For four decades after the end of the war the community seemed to be extinguished, remembered only by its widely dispersed former members. The reemergence of a legally recognized Adass Israel in the last years before the collapse of the gdr owed its existence to the will of two men with wildly divergent purposes: Erich Honecker, the head of the state, and Mario Offenberg, a descendant of an Adass Israel family, who had grown up in Israel but moved to West Berlin to complete his education. How Offenberg became the beneficiary of Honecker's ambitions, assuming the leadership of a phantom Gemeinde, richly supported by the GDR, still remains in many ways unexplained.

In 1975 Offenberg completed his studies at the Free University in Berlin and presented his doctoral dissertation, titled "Communism in Palestine: Nation and Class in the Anticolonial Revolution." The anti-Zionist thesis proposed a union of Arabs and Jews against imperial­ism. For the next three years, Offenberg worked as a documentary filmmaker, screening his films about the conflict between Arabs and Jews in Israel at Leipzig film festivals. In 1977 the Palestine Liberation Organization gave him an award for his documentary The Struggle for Land, or Palestine in Israel.6"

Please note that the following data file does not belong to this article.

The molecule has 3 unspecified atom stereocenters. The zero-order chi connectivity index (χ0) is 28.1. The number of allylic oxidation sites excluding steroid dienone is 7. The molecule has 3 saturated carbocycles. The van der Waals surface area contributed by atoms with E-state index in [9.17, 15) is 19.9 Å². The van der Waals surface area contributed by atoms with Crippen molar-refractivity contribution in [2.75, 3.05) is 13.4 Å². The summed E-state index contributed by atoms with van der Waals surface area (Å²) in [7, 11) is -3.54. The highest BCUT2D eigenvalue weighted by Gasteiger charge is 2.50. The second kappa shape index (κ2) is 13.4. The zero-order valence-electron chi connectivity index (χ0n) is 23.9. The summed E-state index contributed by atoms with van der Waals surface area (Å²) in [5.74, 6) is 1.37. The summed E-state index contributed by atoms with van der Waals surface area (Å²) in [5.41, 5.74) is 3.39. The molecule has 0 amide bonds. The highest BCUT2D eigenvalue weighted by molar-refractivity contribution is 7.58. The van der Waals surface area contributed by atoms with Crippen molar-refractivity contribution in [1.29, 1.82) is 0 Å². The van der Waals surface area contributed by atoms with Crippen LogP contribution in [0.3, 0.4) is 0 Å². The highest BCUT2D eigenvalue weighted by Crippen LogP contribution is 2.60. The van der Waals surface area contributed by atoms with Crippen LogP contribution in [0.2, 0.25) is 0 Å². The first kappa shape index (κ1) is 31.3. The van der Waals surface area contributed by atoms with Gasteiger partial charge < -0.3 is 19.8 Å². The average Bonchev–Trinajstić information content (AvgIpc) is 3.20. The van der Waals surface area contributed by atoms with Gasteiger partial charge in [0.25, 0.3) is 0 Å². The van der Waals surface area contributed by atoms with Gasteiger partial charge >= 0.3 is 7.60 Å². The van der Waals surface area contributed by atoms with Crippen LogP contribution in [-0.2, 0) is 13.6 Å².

A decade later a very different Mario Offenberg appeared in East Berlin, now intent on reviving Adass Israel. Whatever old Adassian-ers still survived in East Berlin were well hidden. The result was that Mario Offenberg and his father, Ari, constituted the entire resident Gemeinde. But this was a crucial moment, for a portion of the old Adass Israel cemetery in Wittlicher Strasse was in danger of being used for a new building for the STASI. Although the cemetery was nominally in the hands of the Jewish Gemeinde (East), it had been neglected since 1974, when its single caretaker retired.

Because the rear portion of the cemetery was not fenced in and the rest of the walls were crumbling, it had become easy prey for vandals. It was this seemingly unused rear portion that the Gemeinde in December 1982 sold to the Ministry for State Security, which planned to build offices and apartments there.